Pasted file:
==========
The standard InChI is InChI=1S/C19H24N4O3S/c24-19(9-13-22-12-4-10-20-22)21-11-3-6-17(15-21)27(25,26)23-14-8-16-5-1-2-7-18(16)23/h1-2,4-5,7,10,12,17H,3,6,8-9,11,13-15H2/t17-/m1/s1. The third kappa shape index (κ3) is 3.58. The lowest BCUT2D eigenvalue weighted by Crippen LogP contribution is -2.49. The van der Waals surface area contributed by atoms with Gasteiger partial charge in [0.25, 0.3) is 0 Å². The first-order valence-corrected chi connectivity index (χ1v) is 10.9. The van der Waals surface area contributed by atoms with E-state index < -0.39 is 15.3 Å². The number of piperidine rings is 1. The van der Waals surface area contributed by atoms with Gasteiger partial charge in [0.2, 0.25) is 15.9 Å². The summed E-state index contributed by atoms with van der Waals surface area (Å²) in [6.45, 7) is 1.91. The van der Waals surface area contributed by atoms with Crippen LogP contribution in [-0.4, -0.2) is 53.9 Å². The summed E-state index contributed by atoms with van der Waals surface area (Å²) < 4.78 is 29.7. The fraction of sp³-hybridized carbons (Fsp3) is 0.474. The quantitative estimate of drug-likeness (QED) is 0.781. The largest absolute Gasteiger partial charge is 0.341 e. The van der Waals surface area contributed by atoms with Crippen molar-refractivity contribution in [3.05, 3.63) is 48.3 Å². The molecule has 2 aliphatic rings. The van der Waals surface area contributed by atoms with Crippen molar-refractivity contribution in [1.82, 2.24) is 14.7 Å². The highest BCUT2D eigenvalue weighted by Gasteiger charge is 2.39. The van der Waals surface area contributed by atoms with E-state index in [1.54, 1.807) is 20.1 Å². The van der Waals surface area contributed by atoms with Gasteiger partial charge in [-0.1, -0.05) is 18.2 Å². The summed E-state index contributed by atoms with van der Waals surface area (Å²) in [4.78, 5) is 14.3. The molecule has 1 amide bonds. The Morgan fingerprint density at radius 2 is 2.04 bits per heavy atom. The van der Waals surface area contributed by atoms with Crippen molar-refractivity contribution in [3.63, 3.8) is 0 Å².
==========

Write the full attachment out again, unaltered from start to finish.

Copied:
The standard InChI is InChI=1S/C19H24N4O3S/c24-19(9-13-22-12-4-10-20-22)21-11-3-6-17(15-21)27(25,26)23-14-8-16-5-1-2-7-18(16)23/h1-2,4-5,7,10,12,17H,3,6,8-9,11,13-15H2/t17-/m1/s1. The third kappa shape index (κ3) is 3.58. The lowest BCUT2D eigenvalue weighted by Crippen LogP contribution is -2.49. The van der Waals surface area contributed by atoms with Gasteiger partial charge in [0.25, 0.3) is 0 Å². The first-order valence-corrected chi connectivity index (χ1v) is 10.9. The van der Waals surface area contributed by atoms with E-state index < -0.39 is 15.3 Å². The number of piperidine rings is 1. The van der Waals surface area contributed by atoms with Gasteiger partial charge in [0.2, 0.25) is 15.9 Å². The summed E-state index contributed by atoms with van der Waals surface area (Å²) in [6.45, 7) is 1.91. The van der Waals surface area contributed by atoms with Crippen LogP contribution in [-0.4, -0.2) is 53.9 Å². The summed E-state index contributed by atoms with van der Waals surface area (Å²) < 4.78 is 29.7. The fraction of sp³-hybridized carbons (Fsp3) is 0.474. The quantitative estimate of drug-likeness (QED) is 0.781. The largest absolute Gasteiger partial charge is 0.341 e. The van der Waals surface area contributed by atoms with Crippen molar-refractivity contribution in [3.05, 3.63) is 48.3 Å². The molecule has 2 aliphatic rings. The van der Waals surface area contributed by atoms with Crippen molar-refractivity contribution in [1.82, 2.24) is 14.7 Å². The highest BCUT2D eigenvalue weighted by Gasteiger charge is 2.39. The van der Waals surface area contributed by atoms with E-state index in [1.54, 1.807) is 20.1 Å². The van der Waals surface area contributed by atoms with Gasteiger partial charge in [-0.1, -0.05) is 18.2 Å². The summed E-state index contributed by atoms with van der Waals surface area (Å²) in [4.78, 5) is 14.3. The molecule has 1 amide bonds. The Morgan fingerprint density at radius 2 is 2.04 bits per heavy atom. The van der Waals surface area contributed by atoms with Crippen molar-refractivity contribution in [3.63, 3.8) is 0 Å².